Hearing Impairment

Hearing impairment is a disability wherein the ability to detect certain frequencies of sound is completely or partially impaired. Deafness can mean the same thing, but is more commonly applied to the case of severe or complete hearing impairment.

When applied to humans, the term hearing impaired is (in my opinion ironically) rejected by the majority of deaf people where the terms deaf and hard-of-hearing are preferred.

I am not sure how many people think of the deaf as disabled when they first hear the term “disabled people”. It’s true, deafness is a form of disability, yet one that is not paid that much attention to. People that suffer from it have their own culture, they have sign language, their problems are almost solved while they’re together. On the other hand, we must also think of all the other situations that we find ourselves into and just how important hearing is to us. Think about the earlier post. Imagine you COULDN’T hear a thing. You couldn’t hear someone calling for you, you couldn’t know if there was a car coming at you. You couldn’t hear an announcement made in a subway station, for instance.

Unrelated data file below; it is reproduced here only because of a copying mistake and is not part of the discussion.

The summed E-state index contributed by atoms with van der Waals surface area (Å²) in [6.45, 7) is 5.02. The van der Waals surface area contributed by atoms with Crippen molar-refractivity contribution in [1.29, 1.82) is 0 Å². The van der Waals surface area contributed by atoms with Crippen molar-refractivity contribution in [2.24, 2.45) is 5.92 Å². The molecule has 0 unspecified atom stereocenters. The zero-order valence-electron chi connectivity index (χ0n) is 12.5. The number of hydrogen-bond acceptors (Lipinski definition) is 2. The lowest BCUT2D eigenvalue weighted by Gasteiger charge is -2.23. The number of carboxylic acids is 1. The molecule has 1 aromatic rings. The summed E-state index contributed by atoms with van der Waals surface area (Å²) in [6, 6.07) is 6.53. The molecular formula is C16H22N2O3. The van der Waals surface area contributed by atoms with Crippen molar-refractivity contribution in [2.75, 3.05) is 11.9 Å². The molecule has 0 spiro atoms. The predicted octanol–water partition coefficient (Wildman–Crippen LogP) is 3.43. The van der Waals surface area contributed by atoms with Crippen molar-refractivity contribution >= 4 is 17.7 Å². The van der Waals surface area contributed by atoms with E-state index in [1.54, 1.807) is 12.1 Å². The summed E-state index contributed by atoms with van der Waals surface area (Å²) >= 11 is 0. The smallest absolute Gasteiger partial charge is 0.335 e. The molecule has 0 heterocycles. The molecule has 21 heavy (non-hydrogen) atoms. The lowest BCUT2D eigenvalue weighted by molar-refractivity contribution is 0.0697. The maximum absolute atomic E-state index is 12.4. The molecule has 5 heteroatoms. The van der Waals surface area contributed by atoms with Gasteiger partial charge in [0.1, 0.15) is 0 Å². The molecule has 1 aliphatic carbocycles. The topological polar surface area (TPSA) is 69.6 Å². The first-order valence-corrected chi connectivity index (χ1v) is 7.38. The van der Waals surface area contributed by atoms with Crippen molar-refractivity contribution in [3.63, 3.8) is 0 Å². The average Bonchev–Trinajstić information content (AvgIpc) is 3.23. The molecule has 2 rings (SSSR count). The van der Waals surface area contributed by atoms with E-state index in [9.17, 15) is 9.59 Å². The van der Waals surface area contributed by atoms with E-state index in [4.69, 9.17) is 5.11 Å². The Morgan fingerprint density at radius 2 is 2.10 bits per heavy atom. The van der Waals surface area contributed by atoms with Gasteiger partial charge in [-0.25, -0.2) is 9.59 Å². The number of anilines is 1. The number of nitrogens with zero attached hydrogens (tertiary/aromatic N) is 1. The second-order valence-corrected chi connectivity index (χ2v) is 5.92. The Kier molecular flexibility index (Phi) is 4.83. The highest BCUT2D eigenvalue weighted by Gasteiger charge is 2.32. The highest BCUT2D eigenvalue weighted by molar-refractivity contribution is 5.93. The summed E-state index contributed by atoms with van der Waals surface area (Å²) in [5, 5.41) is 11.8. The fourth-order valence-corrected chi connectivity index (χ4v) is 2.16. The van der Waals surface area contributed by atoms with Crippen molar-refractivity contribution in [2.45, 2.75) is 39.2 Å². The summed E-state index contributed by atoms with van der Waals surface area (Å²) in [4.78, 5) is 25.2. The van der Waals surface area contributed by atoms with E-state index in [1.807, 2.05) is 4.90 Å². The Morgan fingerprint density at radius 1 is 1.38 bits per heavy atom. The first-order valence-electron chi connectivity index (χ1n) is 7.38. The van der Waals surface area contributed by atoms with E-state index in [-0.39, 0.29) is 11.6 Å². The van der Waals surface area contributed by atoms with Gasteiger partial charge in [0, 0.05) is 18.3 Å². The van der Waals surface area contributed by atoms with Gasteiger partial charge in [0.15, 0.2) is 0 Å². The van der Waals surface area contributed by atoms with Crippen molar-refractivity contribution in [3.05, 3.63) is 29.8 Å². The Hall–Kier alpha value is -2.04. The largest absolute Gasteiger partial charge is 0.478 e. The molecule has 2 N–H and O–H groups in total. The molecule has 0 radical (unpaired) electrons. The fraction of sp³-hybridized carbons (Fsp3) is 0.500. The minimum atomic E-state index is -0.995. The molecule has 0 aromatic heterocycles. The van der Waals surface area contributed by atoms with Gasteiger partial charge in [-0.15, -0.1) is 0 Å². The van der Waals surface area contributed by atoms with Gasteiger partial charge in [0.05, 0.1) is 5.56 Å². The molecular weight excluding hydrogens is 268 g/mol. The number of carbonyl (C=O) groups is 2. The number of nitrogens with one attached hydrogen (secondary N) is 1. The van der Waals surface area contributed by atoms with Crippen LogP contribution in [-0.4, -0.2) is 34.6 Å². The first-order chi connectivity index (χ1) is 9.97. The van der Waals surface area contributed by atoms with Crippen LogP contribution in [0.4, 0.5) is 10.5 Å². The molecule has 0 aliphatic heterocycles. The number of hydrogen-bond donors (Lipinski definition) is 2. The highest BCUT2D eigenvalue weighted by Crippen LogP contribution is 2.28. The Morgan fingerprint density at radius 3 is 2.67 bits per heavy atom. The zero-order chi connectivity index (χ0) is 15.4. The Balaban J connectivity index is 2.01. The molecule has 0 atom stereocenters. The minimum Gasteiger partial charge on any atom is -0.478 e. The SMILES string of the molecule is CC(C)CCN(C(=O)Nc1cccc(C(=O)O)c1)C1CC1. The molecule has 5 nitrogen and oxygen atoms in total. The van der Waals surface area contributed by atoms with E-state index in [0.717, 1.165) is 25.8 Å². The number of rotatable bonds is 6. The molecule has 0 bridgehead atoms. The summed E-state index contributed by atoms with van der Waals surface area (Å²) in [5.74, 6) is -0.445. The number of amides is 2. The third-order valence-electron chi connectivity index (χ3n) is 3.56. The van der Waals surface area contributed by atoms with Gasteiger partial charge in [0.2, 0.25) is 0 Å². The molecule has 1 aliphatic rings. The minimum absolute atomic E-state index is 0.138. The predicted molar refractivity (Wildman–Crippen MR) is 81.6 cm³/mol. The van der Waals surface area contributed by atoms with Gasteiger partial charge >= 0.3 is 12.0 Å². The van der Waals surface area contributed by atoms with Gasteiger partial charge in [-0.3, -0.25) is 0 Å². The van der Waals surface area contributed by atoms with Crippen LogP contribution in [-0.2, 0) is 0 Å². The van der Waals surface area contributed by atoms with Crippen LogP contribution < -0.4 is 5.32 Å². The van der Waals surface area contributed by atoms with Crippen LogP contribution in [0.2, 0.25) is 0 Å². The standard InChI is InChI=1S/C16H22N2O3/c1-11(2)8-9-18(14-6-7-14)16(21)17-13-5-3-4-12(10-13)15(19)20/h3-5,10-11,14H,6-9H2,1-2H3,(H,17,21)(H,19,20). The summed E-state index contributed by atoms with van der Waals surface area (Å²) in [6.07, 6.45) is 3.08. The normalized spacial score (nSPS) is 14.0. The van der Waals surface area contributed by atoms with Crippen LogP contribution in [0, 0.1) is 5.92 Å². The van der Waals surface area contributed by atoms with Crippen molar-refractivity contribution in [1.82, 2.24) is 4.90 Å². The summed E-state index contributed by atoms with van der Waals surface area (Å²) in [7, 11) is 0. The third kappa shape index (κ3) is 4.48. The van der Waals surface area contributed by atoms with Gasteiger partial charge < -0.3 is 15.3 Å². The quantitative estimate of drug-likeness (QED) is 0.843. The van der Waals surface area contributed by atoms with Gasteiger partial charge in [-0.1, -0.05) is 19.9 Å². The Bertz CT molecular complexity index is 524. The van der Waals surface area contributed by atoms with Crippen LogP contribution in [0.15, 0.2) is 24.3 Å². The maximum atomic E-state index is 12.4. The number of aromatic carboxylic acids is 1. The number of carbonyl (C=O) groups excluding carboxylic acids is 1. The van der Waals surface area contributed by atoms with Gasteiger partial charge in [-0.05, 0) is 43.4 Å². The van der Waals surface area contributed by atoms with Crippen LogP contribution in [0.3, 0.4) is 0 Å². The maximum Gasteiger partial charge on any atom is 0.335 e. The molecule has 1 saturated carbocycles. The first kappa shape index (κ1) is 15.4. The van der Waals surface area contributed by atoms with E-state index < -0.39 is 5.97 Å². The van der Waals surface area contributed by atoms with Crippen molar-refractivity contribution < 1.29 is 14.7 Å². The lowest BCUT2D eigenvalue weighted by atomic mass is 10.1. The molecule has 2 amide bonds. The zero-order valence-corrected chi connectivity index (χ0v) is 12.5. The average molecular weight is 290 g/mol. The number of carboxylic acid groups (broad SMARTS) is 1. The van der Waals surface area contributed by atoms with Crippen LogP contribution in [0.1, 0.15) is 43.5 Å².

However, dealing with hearing impairment is not easy. To understand how it can be treated, or managed, if not cured, we must first understand what it is. To put it in a nutshell, there are two major types of hearing disabilities:

1. Conductive hearing impairment refers to damage to the conductive mechanism of the inner ear (the three little bones – ossicles, the eardrum, etc) that prevent the sound waves from reaching the cochlea, or the “receiver”.

2. Sensorineural hearing impairment involves a problem with the “receiver” itself, the cochlea or the auditive nerve. Therefore, the problem is neurological.

Treatments for both forms exist, yet as mentioned earlier, the deaf have a culture of their own. And as statistics show, very few of the actually WANT treatment.

Some countries have come up with other methods: adapting the environment to the needs of the hearing impaired. Therefore, all over the UK, you can see signs which tell the deaf to “adjust” a device (resembling the earphones that we all use) to a certain frequency to hear specific information. However, the method can be ineffective as you need to provide the hearing disabled with these devices, and also, some people have lost their hearing entirely, and this will do nothing for them: thus, I think that medical treatment should be strongly encouraged.



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